It's no secret that Intel is preparing to unleash an 8-core Coffee Lake-S processor for enthusiasts, likely sometime this summer or in the fall. The processor would sit above the current 6-core Coffee Lake-S processors, yet below Intel's mega-core HEDT family. So, it makes sense that AMD would want to be ready to launch a counterattack if need be.
So why didn't AMD release the chip along with the Ryzen 7 2700/2700X? Well, AMD figures that it already has its bases covered with the current lineup of chips and there was no need to stack the deck this early in the game. But with Intel's 8-core Coffee Lake-S chip looking to crash the party, the Ryzen 7 2800X sounds like the perfect response.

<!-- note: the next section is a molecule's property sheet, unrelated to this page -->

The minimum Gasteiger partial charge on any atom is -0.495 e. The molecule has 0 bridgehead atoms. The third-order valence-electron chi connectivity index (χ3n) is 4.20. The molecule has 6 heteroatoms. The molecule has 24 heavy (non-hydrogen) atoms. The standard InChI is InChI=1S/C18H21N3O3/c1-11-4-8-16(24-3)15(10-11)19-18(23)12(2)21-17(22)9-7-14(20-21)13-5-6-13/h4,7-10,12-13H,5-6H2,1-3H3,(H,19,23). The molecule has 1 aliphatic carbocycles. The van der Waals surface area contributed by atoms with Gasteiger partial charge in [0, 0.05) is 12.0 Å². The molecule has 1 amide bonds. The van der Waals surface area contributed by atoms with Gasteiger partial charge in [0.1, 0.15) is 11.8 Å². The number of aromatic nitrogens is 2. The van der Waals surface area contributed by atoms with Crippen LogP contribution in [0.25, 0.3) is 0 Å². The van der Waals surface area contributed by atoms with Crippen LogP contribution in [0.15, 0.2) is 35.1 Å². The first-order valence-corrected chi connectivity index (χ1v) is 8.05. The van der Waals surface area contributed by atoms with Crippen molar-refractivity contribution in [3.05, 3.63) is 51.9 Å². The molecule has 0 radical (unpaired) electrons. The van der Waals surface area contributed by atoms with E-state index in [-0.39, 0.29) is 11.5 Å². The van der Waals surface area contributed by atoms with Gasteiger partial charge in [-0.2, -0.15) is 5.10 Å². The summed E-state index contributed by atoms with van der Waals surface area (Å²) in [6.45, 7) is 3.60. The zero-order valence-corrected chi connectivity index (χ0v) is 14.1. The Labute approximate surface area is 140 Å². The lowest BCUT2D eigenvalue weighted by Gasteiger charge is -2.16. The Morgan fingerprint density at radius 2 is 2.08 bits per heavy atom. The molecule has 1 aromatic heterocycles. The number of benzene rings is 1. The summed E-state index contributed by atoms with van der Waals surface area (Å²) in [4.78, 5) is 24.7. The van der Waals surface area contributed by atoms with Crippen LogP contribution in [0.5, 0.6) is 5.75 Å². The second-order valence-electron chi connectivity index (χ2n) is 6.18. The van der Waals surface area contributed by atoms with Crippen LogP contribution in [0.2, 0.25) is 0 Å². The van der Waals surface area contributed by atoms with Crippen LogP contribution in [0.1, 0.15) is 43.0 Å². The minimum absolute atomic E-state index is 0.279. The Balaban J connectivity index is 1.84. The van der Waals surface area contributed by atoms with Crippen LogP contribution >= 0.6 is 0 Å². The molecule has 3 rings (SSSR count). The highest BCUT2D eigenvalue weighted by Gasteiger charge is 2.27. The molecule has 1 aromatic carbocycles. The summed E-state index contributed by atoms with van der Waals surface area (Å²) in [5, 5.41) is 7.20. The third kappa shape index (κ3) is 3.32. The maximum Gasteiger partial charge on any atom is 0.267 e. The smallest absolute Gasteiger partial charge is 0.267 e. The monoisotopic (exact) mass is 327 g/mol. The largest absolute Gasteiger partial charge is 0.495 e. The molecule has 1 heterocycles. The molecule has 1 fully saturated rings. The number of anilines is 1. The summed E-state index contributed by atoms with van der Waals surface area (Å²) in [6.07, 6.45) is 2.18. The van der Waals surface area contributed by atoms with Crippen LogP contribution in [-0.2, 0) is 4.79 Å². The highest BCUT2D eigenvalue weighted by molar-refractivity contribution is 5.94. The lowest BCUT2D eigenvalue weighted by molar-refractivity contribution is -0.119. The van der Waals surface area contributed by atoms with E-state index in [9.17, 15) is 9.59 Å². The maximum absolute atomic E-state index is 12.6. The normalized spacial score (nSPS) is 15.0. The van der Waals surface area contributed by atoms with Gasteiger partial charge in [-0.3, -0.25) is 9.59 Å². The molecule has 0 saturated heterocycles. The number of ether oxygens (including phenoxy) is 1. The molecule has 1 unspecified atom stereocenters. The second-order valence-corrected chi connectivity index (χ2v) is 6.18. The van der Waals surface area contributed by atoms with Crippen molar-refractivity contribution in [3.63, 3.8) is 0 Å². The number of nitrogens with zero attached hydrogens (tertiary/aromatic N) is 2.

As our review showed, the Ryzen 7 2700X can definitely hold its own against Intel's best. Intel is still tops in single-core performance, while AMD often has the upper hand with regards to multi-core benchmarks. The Ryzen 7 2700X is more than a match for the Core i7-8700K (6-core), and it can even trades blows with the far more expensive Core i7-7820X (8-core).
If the rumored Ryzen 7 2800X does end up hitting retail shelves, we can likely expect some decent clock speed improvements over the Ryzen 7 2700X, which has a base/boost clock of 3.7GHz and 4.3GHz respectively. Considering our overclocking results on air, it wouldn't be out of the realm of possibility to see a 4GHz base clock and perhaps a 4.5GHz+ boost clock for the Ryzen 7 2800X. But this is all just speculation on our part, of course.